The trailer for the film proclaimed that it was “the picture of a thousand memorable moments,” and that’s true. The problem is that one memorable moment after another doesn’t necessarily add up to a single memorable film. The cinematography by Hal Rosson, Lee Garmes, and Ray Rennahan is occasionally breathtaking, and there are a few shots that are among the best I’ve ever seen on film, but there’s nothing to anchor them.

Like Gone With the Wind, Duel in the Sun was credited to a single director, but there were more directors who worked on the film who never received credit. King Vidor is the man who got his name in the credits, but Otto Brower, William Dieterle, Sidney Franklin, William Cameron Menzies, Josef von Sternberg, and even Selznick himself sat in the director’s chair at one point or another during production.

Duel in the Sun is a pretentious, overblown mess, but it’s worth seeing at least once in your life. Of course, you have to get through the “prelude” that opens the film. The word PRELUDE sits on the screen against a backdrop of a desert sunrise, accompanied by Dimitri Tiomkin’s score. As if that wasn’t enough, the prelude is followed by an overture. The word OVERTURE sits on the screen against a backdrop of a desert sunset. The narrator (an uncredited Orson Welles) gives us a taste of what we’re about to see, but it’s still 12 minutes of nothing but Tiomkin’s music and two static images. Hell of a way to start a picture.

Anyway, if you can make it through that, you can make it through anything, even an insane story about a “renegade Creole squaw-man” named Scott Chavez (Herbert Marshall) who’s hanged for murdering his lusty Indian wife and her lover. Before his execution, Mr. Chavez arranges for his half-breed daughter, Pearl (Jennifer Jones), to live with his second cousin and old flame Laura Belle (Lillian Gish).

The kind-hearted Laura Belle welcomes Pearl with open arms, but her husband, the wheelchair-bound Senator Jackson McCanles (Lionel Barrymore), is less charitable. “I didn’t spend thirty years on this place to turn it into no Injun reservation,” he growls.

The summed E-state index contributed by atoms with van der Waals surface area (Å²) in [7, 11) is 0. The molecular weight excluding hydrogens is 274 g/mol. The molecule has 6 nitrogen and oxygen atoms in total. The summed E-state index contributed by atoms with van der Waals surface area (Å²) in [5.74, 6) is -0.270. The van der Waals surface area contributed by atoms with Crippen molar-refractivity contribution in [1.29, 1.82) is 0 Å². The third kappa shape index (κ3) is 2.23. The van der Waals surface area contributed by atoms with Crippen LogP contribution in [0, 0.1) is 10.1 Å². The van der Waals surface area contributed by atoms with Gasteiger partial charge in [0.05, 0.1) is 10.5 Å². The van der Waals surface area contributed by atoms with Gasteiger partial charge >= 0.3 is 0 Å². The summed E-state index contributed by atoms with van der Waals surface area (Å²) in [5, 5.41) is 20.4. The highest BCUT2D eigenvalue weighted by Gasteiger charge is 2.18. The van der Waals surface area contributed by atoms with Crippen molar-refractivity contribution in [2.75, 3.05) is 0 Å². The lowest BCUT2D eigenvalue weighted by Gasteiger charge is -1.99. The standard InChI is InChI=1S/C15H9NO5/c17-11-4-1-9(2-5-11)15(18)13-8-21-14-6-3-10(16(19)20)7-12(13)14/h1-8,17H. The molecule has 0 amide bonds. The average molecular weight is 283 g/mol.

Much of the film is a push-pull between the two McCanles sons, the gentlemanly Jesse (Joseph Cotten) and the brutish Lewt (Gregory Peck, in a rare role as a villain). Pearl is never really accepted into the family, and lives in servants’ quarters. Shortly after she arrives to stay, Lewt swaggers into her room one night and forces himself on her. She kisses him back savagely at the last second, so it’s not quite rape, but the implication is still there.

There are a lot of jump cuts in Duel in the Sun. Some are necessary — like when Cotten slaps Peck across the face and then the scene cuts to a closer shot in which Peck’s cheek is scratched and blood is pouring out of his mouth — but most seem like a byproduct of sloppy filmmaking, or a big-budget epic sprawling out of control.

Lewt promises to marry Pearl, but quickly backs out. When a kindly rancher named Sam Pierce (Charles Bickford) proposes to her, however, Lewt murders him. Afterward, he tells Pearl, “Anybody who was my girl is still my girl. That’s the kind of guy I am. You know … loyal.”

Duel in the Sun came to be pejoratively known as Lust in the Dust, which is a more apt title. Jennifer Jones appears in all manner of undress and compromising positions, and looks great doing it. It’s sometimes called a “Freudian” western, but I didn’t see much that was Freudian about it, except for the stunning final 10 minutes. The finale is the most overwrought and ridiculous expression of the intertwined relationship between Eros and Thanatos that I’ve ever seen.

Duel in the Sun was never a hit with critics, but it was the second biggest box office success of 1947. It ran into more censorship trouble than any film since Howard Hughes’s “roll-in-the-hay” western The Outlaw (1943), which starred Jane Russell and her enormous breasts, and at least some of the notoriety of Duel in the Sun came from the very public knowledge that Jennifer Jones and David O. Selznick were both cheating on their spouses with each other.

In 1948, Selznick retired from producing films. Duel in the Sun might not be the apotheosis of his 20 year-long career in terms of quality, but it’s probably the wildest, weirdest, sexiest, and campiest movie that the chain-smoking, amphetamine-popping Lothario ever produced. And it sure is pretty to look at.

Notorious (Sept. 6, 1946)

Notorious
Notorious (1946)
Directed by Alfred Hitchcock
RKO Radio Pictures

Notorious was Alfred Hitchcock’s second film to star Ingrid Bergman. Like the first, Spellbound (1945), it’s a perfect marriage of director and star. Later in his career, Hitchcock had a penchant for casting blond ice queens like Grace Kelly and Tippi Hedren, so it’s easy to forget how good he and the brown-haired Bergman were when they worked together.